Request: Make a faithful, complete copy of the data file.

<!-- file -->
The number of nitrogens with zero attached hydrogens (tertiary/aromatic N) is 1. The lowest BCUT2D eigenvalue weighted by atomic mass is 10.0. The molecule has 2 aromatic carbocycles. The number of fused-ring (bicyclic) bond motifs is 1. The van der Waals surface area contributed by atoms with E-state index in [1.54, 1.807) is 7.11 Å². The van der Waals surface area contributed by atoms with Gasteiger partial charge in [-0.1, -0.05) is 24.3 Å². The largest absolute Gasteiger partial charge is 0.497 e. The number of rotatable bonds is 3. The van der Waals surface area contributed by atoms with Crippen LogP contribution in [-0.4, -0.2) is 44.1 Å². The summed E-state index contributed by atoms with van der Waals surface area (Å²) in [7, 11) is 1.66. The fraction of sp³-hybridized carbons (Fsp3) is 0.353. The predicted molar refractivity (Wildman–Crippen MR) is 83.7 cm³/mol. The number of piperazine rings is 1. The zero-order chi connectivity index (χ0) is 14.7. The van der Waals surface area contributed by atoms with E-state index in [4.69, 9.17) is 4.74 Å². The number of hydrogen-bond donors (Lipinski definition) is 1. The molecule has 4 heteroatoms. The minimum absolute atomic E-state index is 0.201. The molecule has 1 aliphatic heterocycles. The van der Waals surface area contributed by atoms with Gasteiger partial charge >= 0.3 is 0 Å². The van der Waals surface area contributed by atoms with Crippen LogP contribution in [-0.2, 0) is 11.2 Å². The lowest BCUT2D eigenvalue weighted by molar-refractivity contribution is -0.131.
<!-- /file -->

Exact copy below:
The number of nitrogens with zero attached hydrogens (tertiary/aromatic N) is 1. The lowest BCUT2D eigenvalue weighted by atomic mass is 10.0. The molecule has 2 aromatic carbocycles. The number of fused-ring (bicyclic) bond motifs is 1. The van der Waals surface area contributed by atoms with E-state index in [1.54, 1.807) is 7.11 Å². The van der Waals surface area contributed by atoms with Gasteiger partial charge in [-0.1, -0.05) is 24.3 Å². The largest absolute Gasteiger partial charge is 0.497 e. The number of rotatable bonds is 3. The van der Waals surface area contributed by atoms with Crippen LogP contribution in [-0.4, -0.2) is 44.1 Å². The summed E-state index contributed by atoms with van der Waals surface area (Å²) in [7, 11) is 1.66. The fraction of sp³-hybridized carbons (Fsp3) is 0.353. The predicted molar refractivity (Wildman–Crippen MR) is 83.7 cm³/mol. The number of piperazine rings is 1. The zero-order chi connectivity index (χ0) is 14.7. The van der Waals surface area contributed by atoms with E-state index in [4.69, 9.17) is 4.74 Å². The number of hydrogen-bond donors (Lipinski definition) is 1. The molecule has 4 heteroatoms. The minimum absolute atomic E-state index is 0.201. The molecule has 1 aliphatic heterocycles. The van der Waals surface area contributed by atoms with Gasteiger partial charge >= 0.3 is 0 Å². The van der Waals surface area contributed by atoms with Crippen LogP contribution in [-0.2, 0) is 11.2 Å². The lowest BCUT2D eigenvalue weighted by molar-refractivity contribution is -0.131.